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Investor Cathie Wood, a Wall Street darling, is now criticized as a one-trick pony


The world of investing has a handful of star portfolio managers, like Warren Buffett. But nobody is quite like Cathie Wood. She has more than a million followers on Twitter and YouTube. She's been on magazine covers. She's headlined conferences.


UNIDENTIFIED PERSON: Please, help me welcome to the stage Cathie Wood, the founder, CEO, CIO of ARK Invest.

INSKEEP: Her funds saw astronomical returns during the early parts of the pandemic, and now they're doing worse. So was she brilliant or just lucky? NPR's David Gura spoke with her.

DAVID GURA, BYLINE: To her millions of fans, Cathie Wood is a visionary. She believes huge technological changes will soon reshape the world. And during a recent interview, she told me she thinks most of Wall Street is too timid to bet on that future.

CATHIE WOOD: I really do believe that it borders on one of the greatest misallocations of capital in the history of mankind.

GURA: Wood is always on the lookout for companies she says are innovative, that will help define the future even if many of them are not profitable. And in 2020, Wood's bets paid off big time. COVID-19 was spreading. The economy was spiraling. And her ARK Innovation Fund returned a whopping 150%. That made Wood the toast of Wall Street.


ERIK SCHATZKER: You're having one of the best years in the history of professional money management. What's it like?

WOOD: Oh, it's been unbelievable.

GURA: But today, it's a different story. Wood's portfolios are packed with high growth technology companies, including Roku and Zoom. But lately, those stocks have been crashing hard. The ARK Innovation Fund has also gotten crushed. It's down 60% this year. On Wall Street, the knives are out. And the pundits have put away the champagne.


ADAM SHAPIRO: I would imagine a lot of people that have invested with her are pulling an old Ricky Ricardo, saying, you got some explaining to do.


JIM CRAMER: I am shocked at what she buys and how she buys. She buys like someone who just started yesterday.

GURA: But Wood, who's 66 years old, has been a professional investor for decades. And she says her strategy is going to pay off. She says she's dealt with downturns and doubters before.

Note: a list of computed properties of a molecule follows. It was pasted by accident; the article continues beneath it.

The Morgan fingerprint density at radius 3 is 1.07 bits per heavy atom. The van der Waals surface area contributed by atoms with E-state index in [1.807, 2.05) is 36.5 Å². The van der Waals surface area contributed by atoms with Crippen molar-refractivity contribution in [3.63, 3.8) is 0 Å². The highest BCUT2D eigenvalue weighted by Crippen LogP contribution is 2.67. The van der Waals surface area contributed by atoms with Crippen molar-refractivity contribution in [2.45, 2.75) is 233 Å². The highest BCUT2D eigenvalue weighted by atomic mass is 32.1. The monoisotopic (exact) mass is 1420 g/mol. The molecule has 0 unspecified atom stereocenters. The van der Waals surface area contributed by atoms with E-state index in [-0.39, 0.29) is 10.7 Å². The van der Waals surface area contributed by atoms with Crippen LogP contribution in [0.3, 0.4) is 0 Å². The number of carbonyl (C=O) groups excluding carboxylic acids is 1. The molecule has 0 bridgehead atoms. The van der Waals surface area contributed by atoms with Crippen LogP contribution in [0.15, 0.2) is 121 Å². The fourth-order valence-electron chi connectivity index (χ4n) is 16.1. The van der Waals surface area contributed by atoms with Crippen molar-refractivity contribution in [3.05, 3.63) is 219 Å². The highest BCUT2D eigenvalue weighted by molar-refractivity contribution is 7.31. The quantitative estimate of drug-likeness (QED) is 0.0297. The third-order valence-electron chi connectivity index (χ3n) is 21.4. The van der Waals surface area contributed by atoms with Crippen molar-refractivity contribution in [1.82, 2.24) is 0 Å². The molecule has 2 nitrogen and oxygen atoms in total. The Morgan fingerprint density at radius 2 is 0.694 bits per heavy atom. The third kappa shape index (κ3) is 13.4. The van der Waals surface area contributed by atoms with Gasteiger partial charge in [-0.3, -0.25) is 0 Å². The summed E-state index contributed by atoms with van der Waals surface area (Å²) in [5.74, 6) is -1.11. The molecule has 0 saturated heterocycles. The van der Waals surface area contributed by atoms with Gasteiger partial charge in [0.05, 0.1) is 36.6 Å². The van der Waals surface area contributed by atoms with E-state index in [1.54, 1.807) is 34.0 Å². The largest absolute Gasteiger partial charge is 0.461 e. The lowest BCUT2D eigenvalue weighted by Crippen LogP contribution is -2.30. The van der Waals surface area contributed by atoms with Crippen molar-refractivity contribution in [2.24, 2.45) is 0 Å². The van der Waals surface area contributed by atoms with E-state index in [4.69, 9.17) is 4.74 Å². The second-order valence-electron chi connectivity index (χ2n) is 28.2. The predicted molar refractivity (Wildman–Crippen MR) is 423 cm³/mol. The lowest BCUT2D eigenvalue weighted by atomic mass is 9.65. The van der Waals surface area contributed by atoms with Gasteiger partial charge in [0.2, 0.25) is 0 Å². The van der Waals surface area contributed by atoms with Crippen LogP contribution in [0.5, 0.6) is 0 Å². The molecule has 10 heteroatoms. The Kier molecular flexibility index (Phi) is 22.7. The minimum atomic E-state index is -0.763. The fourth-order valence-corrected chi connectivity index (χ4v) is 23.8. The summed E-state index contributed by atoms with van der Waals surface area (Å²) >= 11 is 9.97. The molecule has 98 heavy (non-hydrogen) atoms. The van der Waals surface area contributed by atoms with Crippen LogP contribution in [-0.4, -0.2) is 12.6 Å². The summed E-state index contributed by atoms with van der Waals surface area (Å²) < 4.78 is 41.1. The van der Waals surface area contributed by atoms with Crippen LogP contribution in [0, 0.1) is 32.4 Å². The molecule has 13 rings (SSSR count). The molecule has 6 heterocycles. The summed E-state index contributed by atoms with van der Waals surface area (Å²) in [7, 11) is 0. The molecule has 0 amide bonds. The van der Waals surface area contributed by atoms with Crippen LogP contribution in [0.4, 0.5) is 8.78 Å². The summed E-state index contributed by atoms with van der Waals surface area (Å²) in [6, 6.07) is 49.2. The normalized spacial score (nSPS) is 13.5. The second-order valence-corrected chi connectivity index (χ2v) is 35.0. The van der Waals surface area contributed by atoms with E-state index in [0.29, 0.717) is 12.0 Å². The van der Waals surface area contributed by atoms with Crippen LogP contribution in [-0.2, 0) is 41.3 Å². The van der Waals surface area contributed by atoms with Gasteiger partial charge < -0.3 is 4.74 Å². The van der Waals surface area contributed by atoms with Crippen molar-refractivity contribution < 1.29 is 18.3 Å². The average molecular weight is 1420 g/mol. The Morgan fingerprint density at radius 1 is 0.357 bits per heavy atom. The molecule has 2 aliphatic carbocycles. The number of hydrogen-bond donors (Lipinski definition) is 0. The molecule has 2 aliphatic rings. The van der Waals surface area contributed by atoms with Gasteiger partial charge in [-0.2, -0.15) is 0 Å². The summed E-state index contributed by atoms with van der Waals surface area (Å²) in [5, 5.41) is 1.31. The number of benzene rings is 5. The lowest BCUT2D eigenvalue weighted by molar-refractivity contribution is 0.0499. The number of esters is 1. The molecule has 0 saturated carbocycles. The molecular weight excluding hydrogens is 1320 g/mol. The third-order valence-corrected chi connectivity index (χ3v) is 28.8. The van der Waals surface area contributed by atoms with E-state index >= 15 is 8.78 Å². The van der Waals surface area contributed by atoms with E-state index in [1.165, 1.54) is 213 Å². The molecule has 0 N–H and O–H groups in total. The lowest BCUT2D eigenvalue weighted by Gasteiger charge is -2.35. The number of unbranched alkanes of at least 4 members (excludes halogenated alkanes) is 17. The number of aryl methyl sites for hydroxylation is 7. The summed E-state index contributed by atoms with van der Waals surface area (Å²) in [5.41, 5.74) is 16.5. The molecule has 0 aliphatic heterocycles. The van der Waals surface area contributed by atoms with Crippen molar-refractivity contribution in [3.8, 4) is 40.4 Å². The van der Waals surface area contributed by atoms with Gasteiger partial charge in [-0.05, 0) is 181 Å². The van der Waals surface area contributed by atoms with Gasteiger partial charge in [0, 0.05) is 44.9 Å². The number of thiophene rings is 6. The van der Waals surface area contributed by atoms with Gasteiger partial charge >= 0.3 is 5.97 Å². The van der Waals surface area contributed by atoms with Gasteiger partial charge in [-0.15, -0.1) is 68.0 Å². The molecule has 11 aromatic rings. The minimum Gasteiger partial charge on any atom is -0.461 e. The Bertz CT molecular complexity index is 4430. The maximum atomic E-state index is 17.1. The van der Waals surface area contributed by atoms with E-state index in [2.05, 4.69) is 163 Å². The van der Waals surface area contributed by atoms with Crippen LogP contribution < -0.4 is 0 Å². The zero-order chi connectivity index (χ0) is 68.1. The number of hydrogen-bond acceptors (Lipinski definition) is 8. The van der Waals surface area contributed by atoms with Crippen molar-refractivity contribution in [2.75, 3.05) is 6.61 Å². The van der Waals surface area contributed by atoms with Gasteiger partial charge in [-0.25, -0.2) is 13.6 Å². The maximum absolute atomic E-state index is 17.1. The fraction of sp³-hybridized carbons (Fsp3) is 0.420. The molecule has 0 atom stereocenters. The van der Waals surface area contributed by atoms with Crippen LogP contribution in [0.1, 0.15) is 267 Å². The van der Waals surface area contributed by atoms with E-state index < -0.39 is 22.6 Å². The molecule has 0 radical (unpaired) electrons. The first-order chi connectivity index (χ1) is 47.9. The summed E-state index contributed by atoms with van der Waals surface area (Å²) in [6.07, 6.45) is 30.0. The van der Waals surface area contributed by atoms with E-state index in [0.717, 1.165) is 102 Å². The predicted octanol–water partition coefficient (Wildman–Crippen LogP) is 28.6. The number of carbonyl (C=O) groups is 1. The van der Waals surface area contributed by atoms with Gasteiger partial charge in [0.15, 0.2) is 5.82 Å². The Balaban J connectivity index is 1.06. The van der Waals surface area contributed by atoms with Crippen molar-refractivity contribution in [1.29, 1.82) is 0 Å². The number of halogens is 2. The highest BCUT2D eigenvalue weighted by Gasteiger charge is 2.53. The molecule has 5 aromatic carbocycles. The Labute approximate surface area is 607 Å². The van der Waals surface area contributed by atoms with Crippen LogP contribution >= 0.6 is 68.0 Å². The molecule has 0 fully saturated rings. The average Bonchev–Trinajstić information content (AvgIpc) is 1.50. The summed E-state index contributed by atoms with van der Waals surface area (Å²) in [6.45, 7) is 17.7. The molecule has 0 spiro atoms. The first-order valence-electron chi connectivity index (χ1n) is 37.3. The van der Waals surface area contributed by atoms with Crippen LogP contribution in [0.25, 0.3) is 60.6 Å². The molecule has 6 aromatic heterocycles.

WOOD: I'm pretty battle-tested on that score. And, you know, as I say to anyone who will listen, just keep your eye on that prize.

GURA: The pursuit of that prize has led Wood down an unconventional path. In 2014, when many of her colleagues' careers were winding down, Wood, who is a devout Christian, decided to strike out on her own after decades working on Wall Street.

WOOD: A lot of prayer went into that. And I was 57 at the time. So I - you know, it was a choice. Do I retire? Or do I start this business? So that was a big leap of faith and has been very important.

GURA: And soon, she started making a name for herself. One of her best-known buys was Tesla. Wood first invested in the carmaker when many on Wall Street were skeptical. And today, it's worth three quarters of $1 trillion.

WOOD: We think there are a lot more Teslas evolving out there, meaning these companies that are enabling the convergence of technologies and various sectors and are going to enjoy explosive growth opportunities.

GURA: And something else that sets Wood apart is how she's embraced the power of social media. Wood gives away her research for free. And she's amassed a following on YouTube, where her videos have millions of views. That online outreach appeals to younger investors in particular, who have helped ARK Invest grow from managing just over $10 million to more than 40 billion, like Kevin Paffrath, who's a YouTube star in his own right. Like a lot of her followers, he calls her Cathie, just Cathie.

KEVIN PAFFRATH: About a year into me being on YouTube, we heard Cathie's bold theses. I had just bought a Tesla myself, so it seemed like somebody very easy to align with and, I have to say, I completely agreed with.

GURA: Paffrath hears the criticism. And he sees how badly her funds have performed recently. But he hasn't lost faith in Wood. Paffrath has his eye on that prize.

PAFFRATH: One of the things that I really love about Cathie is she really stays stern on her convictions.

GURA: But increasingly, Wall Street sees the steadfastness Paffrath so admires as stubbornness. Critics say Wood's funds are too risky and that she's a one-trick pony. In fact, there's even a fund that's six months old set up specifically to bet against her. It's brought in more than half a billion dollars from investors. But Wood tells her followers to tune out the noise. And in her latest YouTube videos, she is characteristically upbeat.


WOOD: Read our research for hope, optimism and, really, a thrilling look at what the future is going to hold.

GURA: Despite everything, Wood has something else that gives her comfort and quiets her critics, also puzzles them. The money keeps flowing in from new investors, all betting Wood's vision for the future will come to pass.

David Gura, NPR News, New York. Transcript provided by NPR, Copyright NPR.

Based in New York, David Gura is a correspondent on NPR's business desk. His stories are broadcast on NPR's newsmagazines, All Things Considered, Morning Edition and Weekend Edition, and he regularly guest hosts 1A, a co-production of NPR and WAMU.